Final Thoughts: After this feast, there was no room for dessert (and they had a huge list of homemade pies, cakes and sweets that it really was hard to resist). You definitely go back in time in this place, but the service and the food reflect that. It was fitting with 3 generations sitting down to a meal that hasn't changed in decades. And why should it. It's pricey, but it is an experience.




The Erie Beach Hotel: The Cove Room
Port Dover, Ontario
eriebeachhotel.com


Click HERE to go to the Wing Bucket for a few shots of Port Dover.

7 comments:

Teena in Toronto said...

What a coincidence! I was thinking about taking my sister to Port Dover (I've never been) in a couple weeks for the day.

Lord of the Wings said...

Its a quaint lake side town. Go down in the summer when everything is open. Avoid Friday the 13th, you physically cannot get into town with all the Bikers.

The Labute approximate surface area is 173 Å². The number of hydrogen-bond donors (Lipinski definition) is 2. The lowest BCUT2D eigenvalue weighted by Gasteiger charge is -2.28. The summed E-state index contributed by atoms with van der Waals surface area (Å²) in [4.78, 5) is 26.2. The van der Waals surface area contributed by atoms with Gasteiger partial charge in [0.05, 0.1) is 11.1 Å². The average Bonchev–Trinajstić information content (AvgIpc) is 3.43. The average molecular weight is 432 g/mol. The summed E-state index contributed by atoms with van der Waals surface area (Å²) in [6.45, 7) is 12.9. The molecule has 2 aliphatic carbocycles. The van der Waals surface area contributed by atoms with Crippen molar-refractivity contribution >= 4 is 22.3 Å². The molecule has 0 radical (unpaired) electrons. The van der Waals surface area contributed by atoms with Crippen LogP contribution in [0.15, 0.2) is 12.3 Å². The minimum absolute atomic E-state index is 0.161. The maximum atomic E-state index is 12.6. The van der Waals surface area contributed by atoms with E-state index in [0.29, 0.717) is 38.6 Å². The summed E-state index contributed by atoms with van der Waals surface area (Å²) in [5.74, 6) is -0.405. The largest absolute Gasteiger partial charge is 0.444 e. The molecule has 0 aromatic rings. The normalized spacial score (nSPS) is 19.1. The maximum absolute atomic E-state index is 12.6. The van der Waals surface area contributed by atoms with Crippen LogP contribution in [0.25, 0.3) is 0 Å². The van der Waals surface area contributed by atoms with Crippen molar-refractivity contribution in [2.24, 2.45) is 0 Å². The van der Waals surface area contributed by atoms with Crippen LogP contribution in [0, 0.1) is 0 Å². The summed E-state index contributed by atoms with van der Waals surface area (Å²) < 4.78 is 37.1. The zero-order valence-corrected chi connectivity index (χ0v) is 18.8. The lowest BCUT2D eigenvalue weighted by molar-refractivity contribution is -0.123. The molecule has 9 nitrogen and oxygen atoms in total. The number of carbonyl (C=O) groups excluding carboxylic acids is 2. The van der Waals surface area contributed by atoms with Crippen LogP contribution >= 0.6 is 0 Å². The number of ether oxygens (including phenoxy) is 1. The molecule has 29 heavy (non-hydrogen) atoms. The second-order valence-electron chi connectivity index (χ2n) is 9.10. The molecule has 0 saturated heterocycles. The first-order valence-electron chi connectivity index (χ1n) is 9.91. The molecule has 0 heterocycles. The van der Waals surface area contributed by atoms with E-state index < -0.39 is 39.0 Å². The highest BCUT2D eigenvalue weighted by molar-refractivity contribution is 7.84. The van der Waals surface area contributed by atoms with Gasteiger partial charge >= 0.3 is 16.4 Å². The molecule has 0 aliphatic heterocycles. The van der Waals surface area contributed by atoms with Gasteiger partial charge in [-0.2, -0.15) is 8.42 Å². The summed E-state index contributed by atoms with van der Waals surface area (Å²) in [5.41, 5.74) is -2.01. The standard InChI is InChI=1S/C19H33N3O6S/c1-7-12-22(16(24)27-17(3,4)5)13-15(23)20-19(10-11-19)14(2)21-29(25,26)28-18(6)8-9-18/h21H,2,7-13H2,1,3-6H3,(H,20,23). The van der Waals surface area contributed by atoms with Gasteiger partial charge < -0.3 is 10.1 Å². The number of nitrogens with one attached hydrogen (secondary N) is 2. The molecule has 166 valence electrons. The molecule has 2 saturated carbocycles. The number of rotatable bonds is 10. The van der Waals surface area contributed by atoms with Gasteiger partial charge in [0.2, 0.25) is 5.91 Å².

Steven Phillip Collins said...

I LOVE Port Dover. I live not too far from there. We used to have wing nights in highschool at 2 places there: the Norfolk Tavern and Captain Billy's.

Lord of the Wings said...

@Steven Phillip Collins - Port Dover is a lot of fun. I love chicken wing memories ... good times

Karen Kirkconnell said...

Just found your blog - love it! When you were in Port Dover, I hope you made it to Callahans on the beach. Amazing chicken wings, in my humble opinion! Good perch, too (although you can't beat the classics at Erie Beach!).

Lord of the Wings said...

@Karen - I have been to Callahans (but it's been a long time). I've always had good memories of PD! Thanks for stopping by :)

Anonymous said...

Erie beach hotel food used to be good..30 years ago but it has gone way down hill as of lately we brougjt guests there last Friday and were embarrassed ..service poor food fryed in dirty oil..slimy veggies with dip..oily celery btead luke warm fish..